According to an email sent out to CMU students this past week, a number of professors from various departments have decided to move up their final exams. Instead of following the usual course schedule, these professors are making CMU history by re-scheduling their finals to the second week of classes. readme contacted a number of these revolutionaries in order to better understand what was taking place.
Instructor Smith, who teaches a section of Interpretation and Argument, says her decision was based off the fact that “if these brat—I mean young people—can’t write an essay now, then there is no hope for them 12 weeks from now.” readme thought this was a good point, but then had a question. Wasn’t it Instructor Smith’s job to teach students to write a better essay? “Oh that’s what everyone says, but these students had years to figure it out. This is college, not the SATs.”
readme hoped that it would have better luck interviewing a member of the statistics department, Professor John. When asked why he made such a drastic change to the syllabus, the professor began to tear up, and said that he felt he had no choice. “Students these days, I don’t know what to do with them! They are either asleep, on Facebook, or posting pictures of sleeping students on Facebook! I’m not sure they even know what class they’re in…”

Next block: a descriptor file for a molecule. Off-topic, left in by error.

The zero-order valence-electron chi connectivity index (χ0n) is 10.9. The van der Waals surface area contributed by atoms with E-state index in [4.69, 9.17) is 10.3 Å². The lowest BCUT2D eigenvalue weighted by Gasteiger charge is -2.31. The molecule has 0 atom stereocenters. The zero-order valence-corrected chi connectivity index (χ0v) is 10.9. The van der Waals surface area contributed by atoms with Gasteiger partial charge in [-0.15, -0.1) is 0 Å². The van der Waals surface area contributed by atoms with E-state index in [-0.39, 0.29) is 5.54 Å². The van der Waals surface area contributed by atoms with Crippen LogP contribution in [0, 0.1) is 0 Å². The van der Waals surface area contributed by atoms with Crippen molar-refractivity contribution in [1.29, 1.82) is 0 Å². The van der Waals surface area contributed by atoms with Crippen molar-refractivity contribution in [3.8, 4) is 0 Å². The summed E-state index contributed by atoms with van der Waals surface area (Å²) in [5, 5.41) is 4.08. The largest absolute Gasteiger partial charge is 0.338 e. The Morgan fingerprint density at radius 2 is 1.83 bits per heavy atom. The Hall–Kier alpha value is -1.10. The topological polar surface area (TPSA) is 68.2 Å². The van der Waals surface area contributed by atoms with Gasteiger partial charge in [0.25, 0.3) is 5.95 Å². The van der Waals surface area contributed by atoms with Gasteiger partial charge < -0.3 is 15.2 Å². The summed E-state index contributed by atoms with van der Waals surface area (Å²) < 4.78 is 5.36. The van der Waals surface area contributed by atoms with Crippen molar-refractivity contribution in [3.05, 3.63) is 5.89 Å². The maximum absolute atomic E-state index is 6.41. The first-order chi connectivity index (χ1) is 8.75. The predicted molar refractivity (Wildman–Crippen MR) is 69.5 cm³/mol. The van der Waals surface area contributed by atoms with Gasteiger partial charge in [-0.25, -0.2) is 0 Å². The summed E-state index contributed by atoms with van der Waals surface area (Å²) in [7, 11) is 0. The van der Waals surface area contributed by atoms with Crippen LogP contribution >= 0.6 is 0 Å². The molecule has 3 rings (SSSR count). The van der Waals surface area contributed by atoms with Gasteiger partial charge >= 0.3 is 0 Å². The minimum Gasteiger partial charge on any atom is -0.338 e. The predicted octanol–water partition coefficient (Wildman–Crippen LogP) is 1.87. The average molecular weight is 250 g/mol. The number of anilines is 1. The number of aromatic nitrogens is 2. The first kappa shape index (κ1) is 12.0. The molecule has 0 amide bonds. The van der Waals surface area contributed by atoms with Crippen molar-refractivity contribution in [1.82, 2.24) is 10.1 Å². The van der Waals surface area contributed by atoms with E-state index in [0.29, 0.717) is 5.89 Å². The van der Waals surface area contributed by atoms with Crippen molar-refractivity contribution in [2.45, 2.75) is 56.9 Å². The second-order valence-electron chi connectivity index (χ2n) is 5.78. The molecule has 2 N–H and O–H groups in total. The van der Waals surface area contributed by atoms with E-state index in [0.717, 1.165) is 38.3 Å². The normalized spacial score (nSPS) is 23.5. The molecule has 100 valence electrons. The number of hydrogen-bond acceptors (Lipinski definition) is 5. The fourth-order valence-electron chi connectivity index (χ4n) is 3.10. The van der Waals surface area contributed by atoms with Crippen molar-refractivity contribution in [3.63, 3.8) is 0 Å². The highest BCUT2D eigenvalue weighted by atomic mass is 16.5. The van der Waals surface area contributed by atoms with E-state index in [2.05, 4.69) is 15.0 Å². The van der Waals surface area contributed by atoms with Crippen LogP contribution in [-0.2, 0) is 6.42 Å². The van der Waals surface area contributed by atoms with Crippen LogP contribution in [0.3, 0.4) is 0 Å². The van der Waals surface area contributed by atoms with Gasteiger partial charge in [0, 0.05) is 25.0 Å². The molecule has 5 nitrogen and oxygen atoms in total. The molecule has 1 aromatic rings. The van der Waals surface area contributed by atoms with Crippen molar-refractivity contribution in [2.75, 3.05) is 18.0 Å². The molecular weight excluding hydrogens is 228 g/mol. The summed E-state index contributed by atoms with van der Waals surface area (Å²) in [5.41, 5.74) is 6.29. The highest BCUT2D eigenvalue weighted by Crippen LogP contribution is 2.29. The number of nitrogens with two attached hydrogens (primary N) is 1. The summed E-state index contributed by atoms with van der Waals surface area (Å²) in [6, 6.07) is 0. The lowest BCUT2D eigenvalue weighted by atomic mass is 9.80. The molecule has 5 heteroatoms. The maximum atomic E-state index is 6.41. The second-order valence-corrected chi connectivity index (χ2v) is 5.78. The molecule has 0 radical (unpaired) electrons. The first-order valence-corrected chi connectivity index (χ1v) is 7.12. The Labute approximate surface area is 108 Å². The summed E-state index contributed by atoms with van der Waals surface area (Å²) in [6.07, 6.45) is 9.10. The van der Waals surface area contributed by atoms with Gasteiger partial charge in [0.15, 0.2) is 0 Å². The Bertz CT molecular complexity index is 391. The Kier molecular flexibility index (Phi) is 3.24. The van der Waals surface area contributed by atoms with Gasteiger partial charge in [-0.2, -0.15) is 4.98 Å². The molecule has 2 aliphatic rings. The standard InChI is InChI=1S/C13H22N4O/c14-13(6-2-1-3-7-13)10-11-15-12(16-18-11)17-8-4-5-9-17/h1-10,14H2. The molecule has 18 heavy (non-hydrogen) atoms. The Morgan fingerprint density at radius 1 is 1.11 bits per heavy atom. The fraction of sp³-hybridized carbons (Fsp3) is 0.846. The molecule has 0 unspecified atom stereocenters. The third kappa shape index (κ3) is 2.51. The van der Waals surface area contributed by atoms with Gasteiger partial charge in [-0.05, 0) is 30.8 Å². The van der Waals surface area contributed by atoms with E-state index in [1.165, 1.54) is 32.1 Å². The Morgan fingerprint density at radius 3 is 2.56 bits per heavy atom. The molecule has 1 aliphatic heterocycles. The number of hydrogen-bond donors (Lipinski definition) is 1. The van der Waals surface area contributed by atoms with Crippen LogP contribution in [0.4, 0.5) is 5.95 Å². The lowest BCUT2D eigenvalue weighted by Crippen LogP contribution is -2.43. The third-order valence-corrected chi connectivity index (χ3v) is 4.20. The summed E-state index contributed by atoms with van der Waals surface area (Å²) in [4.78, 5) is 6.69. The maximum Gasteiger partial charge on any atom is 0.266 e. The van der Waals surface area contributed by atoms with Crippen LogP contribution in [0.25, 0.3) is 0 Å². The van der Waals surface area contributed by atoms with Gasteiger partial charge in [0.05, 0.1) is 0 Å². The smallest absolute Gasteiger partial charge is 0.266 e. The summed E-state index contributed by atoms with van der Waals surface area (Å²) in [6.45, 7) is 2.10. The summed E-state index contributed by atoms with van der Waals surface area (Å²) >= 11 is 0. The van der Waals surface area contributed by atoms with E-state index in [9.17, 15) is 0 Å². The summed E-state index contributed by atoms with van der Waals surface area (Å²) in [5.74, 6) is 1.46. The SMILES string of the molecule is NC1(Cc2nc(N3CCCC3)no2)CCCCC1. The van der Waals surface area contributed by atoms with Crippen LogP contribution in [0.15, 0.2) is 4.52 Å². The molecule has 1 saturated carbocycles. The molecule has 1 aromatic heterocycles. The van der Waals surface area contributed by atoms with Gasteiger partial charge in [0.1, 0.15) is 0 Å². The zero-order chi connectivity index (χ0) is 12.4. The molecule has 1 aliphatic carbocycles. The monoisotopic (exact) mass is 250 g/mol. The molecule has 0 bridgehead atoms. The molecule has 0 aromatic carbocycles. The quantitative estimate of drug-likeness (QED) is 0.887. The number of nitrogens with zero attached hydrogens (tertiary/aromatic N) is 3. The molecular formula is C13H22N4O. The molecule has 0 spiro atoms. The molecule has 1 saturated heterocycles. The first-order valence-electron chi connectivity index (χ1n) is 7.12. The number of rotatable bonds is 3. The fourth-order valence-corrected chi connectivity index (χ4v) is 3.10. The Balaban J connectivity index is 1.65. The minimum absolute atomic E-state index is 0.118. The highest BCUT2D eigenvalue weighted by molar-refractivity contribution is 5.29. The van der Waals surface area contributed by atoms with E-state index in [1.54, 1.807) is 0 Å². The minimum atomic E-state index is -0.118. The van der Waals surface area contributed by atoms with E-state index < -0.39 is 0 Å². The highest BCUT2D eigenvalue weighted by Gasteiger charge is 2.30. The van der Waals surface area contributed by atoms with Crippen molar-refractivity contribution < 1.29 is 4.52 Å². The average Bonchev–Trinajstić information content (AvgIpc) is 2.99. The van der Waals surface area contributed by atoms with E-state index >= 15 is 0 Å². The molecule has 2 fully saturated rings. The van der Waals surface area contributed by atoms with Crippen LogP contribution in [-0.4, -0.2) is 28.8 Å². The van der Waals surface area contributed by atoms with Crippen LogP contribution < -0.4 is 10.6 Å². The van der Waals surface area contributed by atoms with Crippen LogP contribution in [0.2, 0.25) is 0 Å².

After that dismal meeting, readme was becoming convinced that CMU professors had given up. Still, there was a chance maybe one of the professors had a legitimate reason to have their finals early. The last professor wished to remain anonymous, but eventually won readme over. She said that she moved the exams up so that she could stop coming in for her 8 AM class three times a week. Again, readme pointed out that teaching is her job, to which she angrily responded that she had never seen any of her students. “They just don’t come to class! Ever! I’m supposed to have 50 students, but I’m starting to think they don’t exist. Do you know what it feels like to lecture a bunch of chairs? Chairs don’t give two shits about history!” readme thought to itself, “neither do the students,” but decided not to share.
readme is forced to conclude that perhaps classes are simply obsolete. if no one is paying attention or going to classes, why do they even bother existing? However, since it was coming up on a holiday weekend, readme decided it didn’t have time for existential questions and has given up trying to understand anything. Instead, it went to parties (see Students Enjoy Three-Day Weekend, above).